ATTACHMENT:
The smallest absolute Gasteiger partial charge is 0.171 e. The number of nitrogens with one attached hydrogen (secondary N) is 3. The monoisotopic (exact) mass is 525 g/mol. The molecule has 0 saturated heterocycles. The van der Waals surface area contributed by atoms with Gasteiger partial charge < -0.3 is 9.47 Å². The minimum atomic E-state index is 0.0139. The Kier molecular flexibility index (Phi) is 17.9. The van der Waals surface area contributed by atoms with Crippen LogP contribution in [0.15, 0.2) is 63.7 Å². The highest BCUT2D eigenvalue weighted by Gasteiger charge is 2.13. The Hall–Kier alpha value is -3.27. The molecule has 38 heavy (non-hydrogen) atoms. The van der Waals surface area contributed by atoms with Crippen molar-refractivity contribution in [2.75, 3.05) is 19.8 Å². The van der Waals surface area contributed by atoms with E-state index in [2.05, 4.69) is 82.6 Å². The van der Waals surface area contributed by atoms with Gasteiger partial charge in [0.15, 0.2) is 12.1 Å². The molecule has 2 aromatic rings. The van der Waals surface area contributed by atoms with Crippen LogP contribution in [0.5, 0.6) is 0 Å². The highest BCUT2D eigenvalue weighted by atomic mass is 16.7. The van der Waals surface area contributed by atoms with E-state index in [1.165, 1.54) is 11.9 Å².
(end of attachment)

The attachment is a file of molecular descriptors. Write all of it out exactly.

The smallest absolute Gasteiger partial charge is 0.171 e. The number of nitrogens with one attached hydrogen (secondary N) is 3. The monoisotopic (exact) mass is 525 g/mol. The molecule has 0 saturated heterocycles. The van der Waals surface area contributed by atoms with Gasteiger partial charge < -0.3 is 9.47 Å². The minimum atomic E-state index is 0.0139. The Kier molecular flexibility index (Phi) is 17.9. The van der Waals surface area contributed by atoms with Crippen LogP contribution in [0.15, 0.2) is 63.7 Å². The highest BCUT2D eigenvalue weighted by Gasteiger charge is 2.13. The Hall–Kier alpha value is -3.27. The molecule has 38 heavy (non-hydrogen) atoms. The van der Waals surface area contributed by atoms with Crippen molar-refractivity contribution in [2.75, 3.05) is 19.8 Å². The van der Waals surface area contributed by atoms with E-state index in [2.05, 4.69) is 82.6 Å². The van der Waals surface area contributed by atoms with Gasteiger partial charge in [0.15, 0.2) is 12.1 Å². The molecule has 2 aromatic rings. The van der Waals surface area contributed by atoms with Crippen LogP contribution in [0.5, 0.6) is 0 Å². The highest BCUT2D eigenvalue weighted by atomic mass is 16.7. The van der Waals surface area contributed by atoms with E-state index in [1.165, 1.54) is 11.9 Å².